Parents should be told if under-age girls are given advice on contraception or abortion, to help them with "very serious" decisions, says a Tory MP.
Angela Watkinson said parents should be helped to protect children
Angela Watkinson is pushing for a change in the law, saying under-16s should have parental guidance before deciding to have an abortion.
About 4,000 under-16s a year have abortions in England and Wales.
But critics say confidentiality is essential, otherwise girls would be put off seeking the help they need.
Mrs Watkinson is arguing for a change in guidelines which currently guarantee confidentiality for under-16s as she presents her Contraception and Abortion (Parental Information) Bill to the Commons.
The Ten Minute Rule Bill is unlikely to become law, but Mrs Watkinson hopes it will publicise the issue more widely, and it may be voted on.
At a press conference on Tuesday, she said the whole premise of sex education was wrong.
"Very young children are bombarded with information about sex, information about contraception and then an assumption is made that they are going to make wise decisions with this information," she said.
She said this was "quite illogical", and said the decision to have an abortion was "far too serious... for a very young girl to reach on her own, or with the advice of a stranger".
Mrs Watkinson said many girls were "lulled into a false sense of security" by the emphasis on contraception - when in fact condoms often failed.
"I feel very strongly parents ought to be involved in these very serious life-changing decisions," she said.
But Liberal Democrat MP Evan Harris, a member of the British Medical Association's medical ethics committee, said the bill was "bad law, bad practice and bad ethics".
"The medical profession shares the government's view that a failure to respect confidentiality would deter girls from accessing the healthcare and advice that they need both in respect of abortion and contraception," Dr Harris said.
Parental information laws in the US are said to have resulted in a 15 to 20% drop in abortion rates for minors.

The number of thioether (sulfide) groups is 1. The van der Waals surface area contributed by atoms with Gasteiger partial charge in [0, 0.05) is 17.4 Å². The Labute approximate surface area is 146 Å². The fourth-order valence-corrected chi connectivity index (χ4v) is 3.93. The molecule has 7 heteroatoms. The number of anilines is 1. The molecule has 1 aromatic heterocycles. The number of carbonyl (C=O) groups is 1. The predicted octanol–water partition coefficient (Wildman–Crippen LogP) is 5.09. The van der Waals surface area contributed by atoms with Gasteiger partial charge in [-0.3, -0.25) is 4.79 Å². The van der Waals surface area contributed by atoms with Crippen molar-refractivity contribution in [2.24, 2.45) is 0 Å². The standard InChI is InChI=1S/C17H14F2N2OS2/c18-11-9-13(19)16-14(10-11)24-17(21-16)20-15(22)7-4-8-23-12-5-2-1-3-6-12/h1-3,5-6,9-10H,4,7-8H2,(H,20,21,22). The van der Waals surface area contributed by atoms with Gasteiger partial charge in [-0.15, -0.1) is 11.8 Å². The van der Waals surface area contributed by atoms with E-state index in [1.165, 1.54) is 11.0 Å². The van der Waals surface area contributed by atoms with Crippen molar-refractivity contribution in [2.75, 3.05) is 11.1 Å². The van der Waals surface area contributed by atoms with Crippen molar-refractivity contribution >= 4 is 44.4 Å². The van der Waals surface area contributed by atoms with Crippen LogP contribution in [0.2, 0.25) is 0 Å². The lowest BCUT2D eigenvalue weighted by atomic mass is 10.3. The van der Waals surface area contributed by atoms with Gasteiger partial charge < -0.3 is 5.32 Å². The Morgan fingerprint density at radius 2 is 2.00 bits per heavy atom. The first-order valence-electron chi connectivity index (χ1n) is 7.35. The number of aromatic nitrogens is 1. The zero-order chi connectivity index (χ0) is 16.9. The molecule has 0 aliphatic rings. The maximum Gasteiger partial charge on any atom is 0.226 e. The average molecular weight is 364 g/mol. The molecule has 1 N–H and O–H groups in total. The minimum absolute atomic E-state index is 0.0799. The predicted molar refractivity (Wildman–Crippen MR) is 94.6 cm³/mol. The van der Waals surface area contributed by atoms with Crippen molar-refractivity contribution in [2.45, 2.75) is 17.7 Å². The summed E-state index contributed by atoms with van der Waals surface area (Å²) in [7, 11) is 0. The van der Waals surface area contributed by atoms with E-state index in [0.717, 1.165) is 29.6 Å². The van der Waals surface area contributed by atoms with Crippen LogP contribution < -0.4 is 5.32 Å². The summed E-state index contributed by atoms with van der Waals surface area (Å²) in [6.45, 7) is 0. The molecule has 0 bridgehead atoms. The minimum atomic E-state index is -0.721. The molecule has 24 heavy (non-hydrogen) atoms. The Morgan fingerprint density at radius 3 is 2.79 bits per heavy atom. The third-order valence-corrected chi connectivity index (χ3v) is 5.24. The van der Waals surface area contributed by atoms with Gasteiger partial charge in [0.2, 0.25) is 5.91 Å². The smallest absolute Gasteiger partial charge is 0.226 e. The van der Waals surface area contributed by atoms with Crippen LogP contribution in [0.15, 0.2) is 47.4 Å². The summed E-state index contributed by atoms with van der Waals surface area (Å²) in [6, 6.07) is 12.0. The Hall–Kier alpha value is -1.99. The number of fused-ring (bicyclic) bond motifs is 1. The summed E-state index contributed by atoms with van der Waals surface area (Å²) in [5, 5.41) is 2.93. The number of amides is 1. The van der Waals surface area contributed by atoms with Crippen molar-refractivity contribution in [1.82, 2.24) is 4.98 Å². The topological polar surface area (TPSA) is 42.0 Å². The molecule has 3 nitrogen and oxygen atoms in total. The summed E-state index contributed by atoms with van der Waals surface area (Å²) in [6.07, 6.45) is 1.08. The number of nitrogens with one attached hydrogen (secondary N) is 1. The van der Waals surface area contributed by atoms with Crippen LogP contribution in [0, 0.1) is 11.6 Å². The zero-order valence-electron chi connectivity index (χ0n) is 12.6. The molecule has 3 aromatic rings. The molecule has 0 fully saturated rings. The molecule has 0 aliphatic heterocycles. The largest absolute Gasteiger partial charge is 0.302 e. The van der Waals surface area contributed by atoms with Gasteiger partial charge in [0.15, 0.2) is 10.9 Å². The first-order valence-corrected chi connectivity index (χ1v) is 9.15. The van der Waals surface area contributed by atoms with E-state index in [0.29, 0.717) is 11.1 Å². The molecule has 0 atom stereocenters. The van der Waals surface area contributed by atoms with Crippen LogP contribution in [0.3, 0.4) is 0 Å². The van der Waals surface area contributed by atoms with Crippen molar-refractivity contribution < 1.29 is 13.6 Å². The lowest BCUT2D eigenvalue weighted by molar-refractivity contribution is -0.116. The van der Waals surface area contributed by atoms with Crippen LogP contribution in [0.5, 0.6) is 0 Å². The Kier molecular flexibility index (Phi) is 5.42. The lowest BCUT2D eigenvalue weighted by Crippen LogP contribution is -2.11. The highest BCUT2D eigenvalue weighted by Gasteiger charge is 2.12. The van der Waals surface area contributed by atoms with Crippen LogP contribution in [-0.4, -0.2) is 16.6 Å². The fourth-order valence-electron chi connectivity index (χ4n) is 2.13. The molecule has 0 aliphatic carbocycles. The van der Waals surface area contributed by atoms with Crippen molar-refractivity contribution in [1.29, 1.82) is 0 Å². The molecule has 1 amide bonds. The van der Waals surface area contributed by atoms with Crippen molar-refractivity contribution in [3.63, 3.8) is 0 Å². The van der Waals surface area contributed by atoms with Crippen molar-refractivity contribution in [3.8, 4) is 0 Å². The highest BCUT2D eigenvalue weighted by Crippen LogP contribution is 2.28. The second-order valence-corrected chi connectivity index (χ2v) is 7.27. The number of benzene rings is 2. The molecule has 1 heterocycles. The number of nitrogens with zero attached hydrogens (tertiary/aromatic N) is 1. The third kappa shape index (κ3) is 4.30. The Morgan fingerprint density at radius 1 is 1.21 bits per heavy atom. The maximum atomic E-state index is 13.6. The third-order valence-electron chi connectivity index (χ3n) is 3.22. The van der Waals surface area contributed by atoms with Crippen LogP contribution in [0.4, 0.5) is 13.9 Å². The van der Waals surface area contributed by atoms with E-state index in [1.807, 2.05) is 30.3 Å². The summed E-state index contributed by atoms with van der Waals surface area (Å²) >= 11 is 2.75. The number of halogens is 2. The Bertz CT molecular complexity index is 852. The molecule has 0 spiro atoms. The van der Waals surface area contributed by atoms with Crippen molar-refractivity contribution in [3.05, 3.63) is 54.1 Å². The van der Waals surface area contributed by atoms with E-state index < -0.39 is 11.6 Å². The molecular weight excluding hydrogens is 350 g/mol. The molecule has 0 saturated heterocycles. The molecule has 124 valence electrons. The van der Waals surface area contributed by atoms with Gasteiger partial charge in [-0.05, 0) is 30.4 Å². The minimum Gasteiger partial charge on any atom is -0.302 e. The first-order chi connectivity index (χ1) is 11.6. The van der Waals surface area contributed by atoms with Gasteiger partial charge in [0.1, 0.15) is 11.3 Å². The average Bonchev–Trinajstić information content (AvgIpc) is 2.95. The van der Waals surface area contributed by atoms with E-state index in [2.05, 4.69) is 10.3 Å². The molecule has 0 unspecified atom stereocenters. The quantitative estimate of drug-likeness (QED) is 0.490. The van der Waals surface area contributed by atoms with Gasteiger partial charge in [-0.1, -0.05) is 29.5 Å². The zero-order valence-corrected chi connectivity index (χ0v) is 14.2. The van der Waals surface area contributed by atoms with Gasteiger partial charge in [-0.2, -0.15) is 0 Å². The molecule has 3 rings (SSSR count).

And Mrs Watkinson is backed by two experts who argue that scrapping confidential advice for the under-16s would not lead more to have unprotected sex.
Professor David Paton, of Nottingham University Business School, pointed to the UK's Gillick ruling of 1984, which banned the provision of contraceptives to under-16s without the parent's involvement but was overturned a year later.
Visits to family planning clinics had dropped during that year, but the number of pregnancies among under 16s had remained stable, he said - something partly explained by fewer minors choosing to have sex.
Putting aside the moral arguments, the evidence was "very clear" that the laws led to fewer abortions, pregnancies and possibly sexually transmitted diseases among teens, he said.
The government wants to halve the conception rate in under-18s in England by 2010.
But Dr Trevor Stammers, a GP and senior tutor at St George's, University of London, said he believed sexual health was "rapidly declining".
"We don't stand a snowball's chance of the teenage pregnancy targets being met," he said.
He said many doctors had been "conditioned" to act as providers of contraception, and some GPs were frightened of being sued if they did not provide the pill to minors.
And he said that the proposed bill was "the only way forward if we really do mean business about improving the sexual health of young people".
But Anne Weyman, chief executive of the FPA (formerly the Family Planning Association) said: "Compulsory parent notification of young people's sexual activity is detrimental because it deters young people from seeking the advice they need. "
She added: "Most young people will confide in their parents if they face an unplanned pregnancy .
"We also need to remember that the majority of young people (two thirds of boys and three quarters of girls) do not have sex under the age of 16."